Here's a shot with the main light in the photo; not ideally lit, but for reference. This is with my yashica C tlr at probably f11 or so. The room lighting flash is a little weaker than the main flash as it has to cover a bigger area.

    http://jason.philbrook.us/gallery3/v...216/img276.jpg

    Moved camera position about 120 degrees ccw around the table so the flash is to MY right by a couple feet. in the upper left you can see the wall is a little brighter because I have the room-lighting flash just out of the left of the photo.

    http://jason.philbrook.us/gallery3/v...216/img277.jpg

    Something to keep the child in place is helpful for focusing/lighting too, just don't let them know you are trying to constrain them.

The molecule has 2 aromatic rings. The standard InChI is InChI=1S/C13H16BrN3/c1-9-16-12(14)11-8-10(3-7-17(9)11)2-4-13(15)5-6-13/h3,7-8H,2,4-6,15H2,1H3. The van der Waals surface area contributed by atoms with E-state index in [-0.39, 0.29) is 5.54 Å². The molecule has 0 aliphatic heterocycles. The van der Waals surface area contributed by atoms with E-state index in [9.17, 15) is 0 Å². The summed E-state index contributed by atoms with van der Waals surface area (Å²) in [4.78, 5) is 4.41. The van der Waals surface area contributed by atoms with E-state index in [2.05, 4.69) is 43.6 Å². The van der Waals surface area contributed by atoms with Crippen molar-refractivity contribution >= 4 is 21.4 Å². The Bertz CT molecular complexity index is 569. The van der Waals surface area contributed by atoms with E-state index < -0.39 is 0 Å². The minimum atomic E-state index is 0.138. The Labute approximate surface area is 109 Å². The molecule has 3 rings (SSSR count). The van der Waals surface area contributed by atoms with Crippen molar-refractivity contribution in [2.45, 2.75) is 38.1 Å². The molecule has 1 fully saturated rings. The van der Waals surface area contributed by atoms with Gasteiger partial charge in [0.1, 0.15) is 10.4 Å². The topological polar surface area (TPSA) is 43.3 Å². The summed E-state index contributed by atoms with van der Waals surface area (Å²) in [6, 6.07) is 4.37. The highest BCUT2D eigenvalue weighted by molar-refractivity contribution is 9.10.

http://jason.philbrook.us/gallery3/v...83/DSC7609.jpg (digital photo, sheer umbrella, toys keeping the child in place)

    http://jason.philbrook.us/gallery3/v...189/img219.jpg (tlr)
    Last edited by jp498; 05-23-2011 at 11:20 AM. Click to view previous post history.

  5. #5

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    Duct tape. Or industrial Velcro. Mom can't get mad at what she does not see. Handles the constant motion. No idea about the lighting though. Should be easier once the booger is immobilized.
    Technological society has succeeded in multiplying the opportunities for pleasure, but it has great difficulty in generating joy. Pope Paul VI

    So, I think the "greats" were true to their visions, once their visions no longer sucked. Ralph Barker 12/2004

  6. #6